In cities across the globe, rented electric scooters have become part of the urban landscape, often with mixed results.

Santa Fe won’t be among them, at least not anytime soon.

Mayor Alan Webber and the City Council unanimously approved a proposal Wednesday to prohibit the use of rented electric scooters on Santa Fe’s sidewalks and other public rights of way.

However, the governing body also approved a companion resolution calling on the city manager to “evaluate the suitability” of e-scooters in Santa Fe and recommend whether the city should develop a pilot program, possibly next year.

District 4 City Councilors Mike Harris and JoAnne Vigil Coppler both voted against the resolution, saying they opposed electric scooters outright.

“I, quite frankly, don’t even want to move forward on evaluation,” Harris said.

City Councilor Roman “Tiger” Abeyta was more open to the idea of studying the pros and cons of rented electric scooters, saying they might benefit people in his district in southwest Santa Fe.

“A lot of things I hear at community meetings is the distance between neighborhoods and grocery stores and the lack of transportation options or direct transportation,” Abeyta said. “I’m not saying this is necessarily the solution, but it could possibly be one of the modes of transportation that residents in District 3 will take advantage of because of those distances we currently have between services and neighborhoods.”

City Councilor Carol Romero-Wirth, who spearheaded the proposals, said she brought them forward because she didn’t want Santa Fe to be unprepared like other cities.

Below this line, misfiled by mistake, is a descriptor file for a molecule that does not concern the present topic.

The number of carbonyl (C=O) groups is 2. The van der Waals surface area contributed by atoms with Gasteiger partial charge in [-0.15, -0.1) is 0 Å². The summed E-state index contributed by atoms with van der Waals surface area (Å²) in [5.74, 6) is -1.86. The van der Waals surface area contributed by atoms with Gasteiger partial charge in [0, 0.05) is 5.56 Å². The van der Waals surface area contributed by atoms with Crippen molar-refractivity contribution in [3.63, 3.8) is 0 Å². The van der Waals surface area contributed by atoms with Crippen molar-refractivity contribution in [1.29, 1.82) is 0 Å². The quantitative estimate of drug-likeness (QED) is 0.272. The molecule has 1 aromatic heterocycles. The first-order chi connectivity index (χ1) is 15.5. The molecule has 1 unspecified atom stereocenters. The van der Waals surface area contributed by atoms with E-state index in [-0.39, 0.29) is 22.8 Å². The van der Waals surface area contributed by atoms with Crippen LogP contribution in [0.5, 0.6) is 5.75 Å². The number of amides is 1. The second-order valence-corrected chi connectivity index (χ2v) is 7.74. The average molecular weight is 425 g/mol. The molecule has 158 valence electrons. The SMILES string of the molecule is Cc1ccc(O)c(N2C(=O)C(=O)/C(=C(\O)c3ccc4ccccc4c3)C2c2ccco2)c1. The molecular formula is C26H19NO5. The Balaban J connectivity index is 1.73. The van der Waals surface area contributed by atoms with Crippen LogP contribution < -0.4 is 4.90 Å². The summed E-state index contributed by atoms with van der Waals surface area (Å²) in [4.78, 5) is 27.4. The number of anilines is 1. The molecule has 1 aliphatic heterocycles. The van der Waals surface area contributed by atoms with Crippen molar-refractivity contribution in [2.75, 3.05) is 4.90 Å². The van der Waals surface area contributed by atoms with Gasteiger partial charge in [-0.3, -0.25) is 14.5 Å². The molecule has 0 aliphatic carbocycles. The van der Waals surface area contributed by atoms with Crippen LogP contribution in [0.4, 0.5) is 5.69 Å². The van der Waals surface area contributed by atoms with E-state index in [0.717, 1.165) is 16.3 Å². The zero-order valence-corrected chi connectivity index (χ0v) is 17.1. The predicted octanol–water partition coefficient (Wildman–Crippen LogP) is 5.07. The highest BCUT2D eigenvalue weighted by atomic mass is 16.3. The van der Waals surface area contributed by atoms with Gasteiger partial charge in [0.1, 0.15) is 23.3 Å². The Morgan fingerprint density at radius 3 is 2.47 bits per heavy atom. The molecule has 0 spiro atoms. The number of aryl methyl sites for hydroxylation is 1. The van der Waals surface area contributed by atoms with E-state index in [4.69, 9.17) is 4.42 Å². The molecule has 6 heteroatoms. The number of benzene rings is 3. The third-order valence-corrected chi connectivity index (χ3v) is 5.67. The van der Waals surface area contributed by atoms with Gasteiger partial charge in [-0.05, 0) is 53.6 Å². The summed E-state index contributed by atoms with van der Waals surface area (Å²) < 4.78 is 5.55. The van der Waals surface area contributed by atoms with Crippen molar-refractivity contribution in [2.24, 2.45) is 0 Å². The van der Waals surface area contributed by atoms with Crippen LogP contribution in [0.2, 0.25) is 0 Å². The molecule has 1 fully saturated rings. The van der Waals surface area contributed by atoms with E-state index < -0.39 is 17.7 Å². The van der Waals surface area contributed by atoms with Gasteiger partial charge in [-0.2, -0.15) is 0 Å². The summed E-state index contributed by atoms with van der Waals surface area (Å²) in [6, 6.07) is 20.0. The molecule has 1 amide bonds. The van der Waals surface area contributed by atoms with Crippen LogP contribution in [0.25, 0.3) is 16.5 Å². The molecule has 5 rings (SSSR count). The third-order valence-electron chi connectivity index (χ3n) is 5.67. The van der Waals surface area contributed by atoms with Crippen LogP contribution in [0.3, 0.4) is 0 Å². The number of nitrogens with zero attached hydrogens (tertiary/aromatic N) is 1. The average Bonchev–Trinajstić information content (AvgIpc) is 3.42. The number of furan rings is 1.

“I think there have been communities that have experienced what’s called a ‘rogue drop,’ ” she said in a recent interview. “That’s basically where you wake up one morning and you have these things, and there aren’t any rules and that’s been kind of a disaster.”

Webber said it was incumbent on the city “to try to do a serious evaluation” and let the community weigh in.

“There may be folks who are not here tonight who think it’s going to be the greatest thing,” the mayor said. “I think it’s a very useful activity to take a hard look at this.”

A public hearing on the issue drew only one speaker, Linda Bunton, who told the mayor and city councilors she was glad they were studying the matter first.

“These scooters can really be a menace,” she said. “It’s a global problem, not just cities here in the United States.”

Bunton said Singapore was experiencing a “terrible problem” with electric scooters when she traveled there a year-and-a-half ago. She said there was a lot of “anger and unhappiness” over electric scooters.

“People would rent them. They’d throw them in parks. They’d throw them on steps. They’d throw them in entrances to buildings,” she said. “They were really a menace, and if you know anything about Singapore, it’s a very organized place. The scooters arrived before the rules did, and there are a lot of rules in Singapore.”

Follow Daniel J. Chacón on Twitter @danieljchacon.